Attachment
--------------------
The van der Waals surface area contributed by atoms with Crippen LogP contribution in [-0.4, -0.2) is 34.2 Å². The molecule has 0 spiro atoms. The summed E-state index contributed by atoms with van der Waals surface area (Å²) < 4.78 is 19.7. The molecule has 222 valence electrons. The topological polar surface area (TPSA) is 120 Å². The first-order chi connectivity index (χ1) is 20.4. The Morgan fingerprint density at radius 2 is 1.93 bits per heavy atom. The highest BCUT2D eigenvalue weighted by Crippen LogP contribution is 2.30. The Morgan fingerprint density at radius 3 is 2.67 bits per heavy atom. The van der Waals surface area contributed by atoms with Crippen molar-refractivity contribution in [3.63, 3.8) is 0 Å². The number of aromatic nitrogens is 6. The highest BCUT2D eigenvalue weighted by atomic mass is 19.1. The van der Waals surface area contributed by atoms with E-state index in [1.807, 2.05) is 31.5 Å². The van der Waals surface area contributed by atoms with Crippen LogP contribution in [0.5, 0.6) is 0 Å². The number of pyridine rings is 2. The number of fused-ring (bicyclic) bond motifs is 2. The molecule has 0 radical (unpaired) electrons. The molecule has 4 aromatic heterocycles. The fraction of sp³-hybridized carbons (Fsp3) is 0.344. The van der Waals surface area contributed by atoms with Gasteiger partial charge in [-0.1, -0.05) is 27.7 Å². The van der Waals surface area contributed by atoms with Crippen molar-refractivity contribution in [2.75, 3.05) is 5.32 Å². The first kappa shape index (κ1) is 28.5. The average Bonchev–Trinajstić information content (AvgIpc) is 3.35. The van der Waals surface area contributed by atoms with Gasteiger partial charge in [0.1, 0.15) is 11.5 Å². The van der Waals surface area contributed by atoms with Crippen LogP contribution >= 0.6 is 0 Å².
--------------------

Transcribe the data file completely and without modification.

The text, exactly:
The van der Waals surface area contributed by atoms with Crippen LogP contribution in [-0.4, -0.2) is 34.2 Å². The molecule has 0 spiro atoms. The summed E-state index contributed by atoms with van der Waals surface area (Å²) < 4.78 is 19.7. The molecule has 222 valence electrons. The topological polar surface area (TPSA) is 120 Å². The first-order chi connectivity index (χ1) is 20.4. The Morgan fingerprint density at radius 2 is 1.93 bits per heavy atom. The highest BCUT2D eigenvalue weighted by Crippen LogP contribution is 2.30. The Morgan fingerprint density at radius 3 is 2.67 bits per heavy atom. The van der Waals surface area contributed by atoms with Crippen molar-refractivity contribution in [3.63, 3.8) is 0 Å². The number of aromatic nitrogens is 6. The highest BCUT2D eigenvalue weighted by atomic mass is 19.1. The van der Waals surface area contributed by atoms with E-state index in [1.807, 2.05) is 31.5 Å². The van der Waals surface area contributed by atoms with Crippen LogP contribution in [0.5, 0.6) is 0 Å². The number of pyridine rings is 2. The number of fused-ring (bicyclic) bond motifs is 2. The molecule has 0 radical (unpaired) electrons. The molecule has 4 aromatic heterocycles. The fraction of sp³-hybridized carbons (Fsp3) is 0.344. The van der Waals surface area contributed by atoms with Gasteiger partial charge in [-0.1, -0.05) is 27.7 Å². The van der Waals surface area contributed by atoms with Crippen molar-refractivity contribution in [2.75, 3.05) is 5.32 Å². The first kappa shape index (κ1) is 28.5. The average Bonchev–Trinajstić information content (AvgIpc) is 3.35. The van der Waals surface area contributed by atoms with Gasteiger partial charge in [0.1, 0.15) is 11.5 Å². The van der Waals surface area contributed by atoms with Crippen LogP contribution >= 0.6 is 0 Å².